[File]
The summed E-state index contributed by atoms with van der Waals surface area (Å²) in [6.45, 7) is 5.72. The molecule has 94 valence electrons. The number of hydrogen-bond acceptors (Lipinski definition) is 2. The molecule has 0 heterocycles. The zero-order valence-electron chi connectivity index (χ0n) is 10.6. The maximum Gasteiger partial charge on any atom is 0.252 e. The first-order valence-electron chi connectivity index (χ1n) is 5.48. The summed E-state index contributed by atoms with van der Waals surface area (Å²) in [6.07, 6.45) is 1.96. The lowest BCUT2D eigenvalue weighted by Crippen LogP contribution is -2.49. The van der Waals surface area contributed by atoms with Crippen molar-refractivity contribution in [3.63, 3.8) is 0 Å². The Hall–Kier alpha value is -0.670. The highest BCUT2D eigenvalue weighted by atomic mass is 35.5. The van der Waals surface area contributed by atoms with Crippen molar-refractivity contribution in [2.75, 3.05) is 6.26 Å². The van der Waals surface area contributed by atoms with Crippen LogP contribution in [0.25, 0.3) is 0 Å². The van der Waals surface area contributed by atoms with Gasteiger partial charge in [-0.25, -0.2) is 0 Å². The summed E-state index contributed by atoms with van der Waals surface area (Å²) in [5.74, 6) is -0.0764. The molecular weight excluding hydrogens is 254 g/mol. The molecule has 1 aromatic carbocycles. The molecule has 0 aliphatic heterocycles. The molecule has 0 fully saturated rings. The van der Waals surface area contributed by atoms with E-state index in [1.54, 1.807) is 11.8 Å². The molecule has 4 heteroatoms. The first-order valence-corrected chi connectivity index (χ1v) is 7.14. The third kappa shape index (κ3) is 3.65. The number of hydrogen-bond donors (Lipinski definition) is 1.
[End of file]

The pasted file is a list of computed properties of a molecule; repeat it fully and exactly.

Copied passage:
The summed E-state index contributed by atoms with van der Waals surface area (Å²) in [6.45, 7) is 5.72. The molecule has 94 valence electrons. The number of hydrogen-bond acceptors (Lipinski definition) is 2. The molecule has 0 heterocycles. The zero-order valence-electron chi connectivity index (χ0n) is 10.6. The maximum Gasteiger partial charge on any atom is 0.252 e. The first-order valence-electron chi connectivity index (χ1n) is 5.48. The summed E-state index contributed by atoms with van der Waals surface area (Å²) in [6.07, 6.45) is 1.96. The lowest BCUT2D eigenvalue weighted by Crippen LogP contribution is -2.49. The van der Waals surface area contributed by atoms with Crippen molar-refractivity contribution in [3.63, 3.8) is 0 Å². The Hall–Kier alpha value is -0.670. The highest BCUT2D eigenvalue weighted by atomic mass is 35.5. The van der Waals surface area contributed by atoms with Crippen molar-refractivity contribution in [2.75, 3.05) is 6.26 Å². The van der Waals surface area contributed by atoms with Crippen LogP contribution in [0.25, 0.3) is 0 Å². The van der Waals surface area contributed by atoms with Gasteiger partial charge in [-0.25, -0.2) is 0 Å². The summed E-state index contributed by atoms with van der Waals surface area (Å²) in [5.74, 6) is -0.0764. The molecular weight excluding hydrogens is 254 g/mol. The molecule has 1 aromatic carbocycles. The molecule has 0 aliphatic heterocycles. The molecule has 0 fully saturated rings. The van der Waals surface area contributed by atoms with E-state index in [1.54, 1.807) is 11.8 Å². The molecule has 4 heteroatoms. The first-order valence-corrected chi connectivity index (χ1v) is 7.14. The third kappa shape index (κ3) is 3.65. The number of hydrogen-bond donors (Lipinski definition) is 1.